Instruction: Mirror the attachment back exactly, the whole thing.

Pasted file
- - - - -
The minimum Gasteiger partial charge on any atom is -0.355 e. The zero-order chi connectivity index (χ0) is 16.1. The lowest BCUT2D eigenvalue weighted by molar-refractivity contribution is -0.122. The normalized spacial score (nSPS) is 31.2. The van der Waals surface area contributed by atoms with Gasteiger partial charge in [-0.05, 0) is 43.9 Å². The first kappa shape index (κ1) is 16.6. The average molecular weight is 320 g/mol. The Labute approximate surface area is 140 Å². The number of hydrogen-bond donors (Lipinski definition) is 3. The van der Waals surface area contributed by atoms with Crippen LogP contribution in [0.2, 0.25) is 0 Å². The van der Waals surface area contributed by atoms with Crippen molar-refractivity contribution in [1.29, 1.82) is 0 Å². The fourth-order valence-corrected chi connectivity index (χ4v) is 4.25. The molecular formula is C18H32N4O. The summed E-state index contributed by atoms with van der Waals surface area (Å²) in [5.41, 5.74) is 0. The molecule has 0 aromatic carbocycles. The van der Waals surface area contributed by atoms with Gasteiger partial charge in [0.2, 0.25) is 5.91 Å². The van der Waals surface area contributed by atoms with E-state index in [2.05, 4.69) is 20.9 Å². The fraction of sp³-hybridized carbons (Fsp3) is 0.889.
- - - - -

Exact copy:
The minimum Gasteiger partial charge on any atom is -0.355 e. The zero-order chi connectivity index (χ0) is 16.1. The lowest BCUT2D eigenvalue weighted by molar-refractivity contribution is -0.122. The normalized spacial score (nSPS) is 31.2. The van der Waals surface area contributed by atoms with Gasteiger partial charge in [-0.05, 0) is 43.9 Å². The first kappa shape index (κ1) is 16.6. The average molecular weight is 320 g/mol. The Labute approximate surface area is 140 Å². The number of hydrogen-bond donors (Lipinski definition) is 3. The van der Waals surface area contributed by atoms with Crippen LogP contribution in [0.2, 0.25) is 0 Å². The van der Waals surface area contributed by atoms with Crippen molar-refractivity contribution in [1.29, 1.82) is 0 Å². The fourth-order valence-corrected chi connectivity index (χ4v) is 4.25. The molecular formula is C18H32N4O. The summed E-state index contributed by atoms with van der Waals surface area (Å²) in [5.41, 5.74) is 0. The molecule has 0 aromatic carbocycles. The van der Waals surface area contributed by atoms with Gasteiger partial charge in [0.2, 0.25) is 5.91 Å². The van der Waals surface area contributed by atoms with E-state index in [2.05, 4.69) is 20.9 Å². The fraction of sp³-hybridized carbons (Fsp3) is 0.889.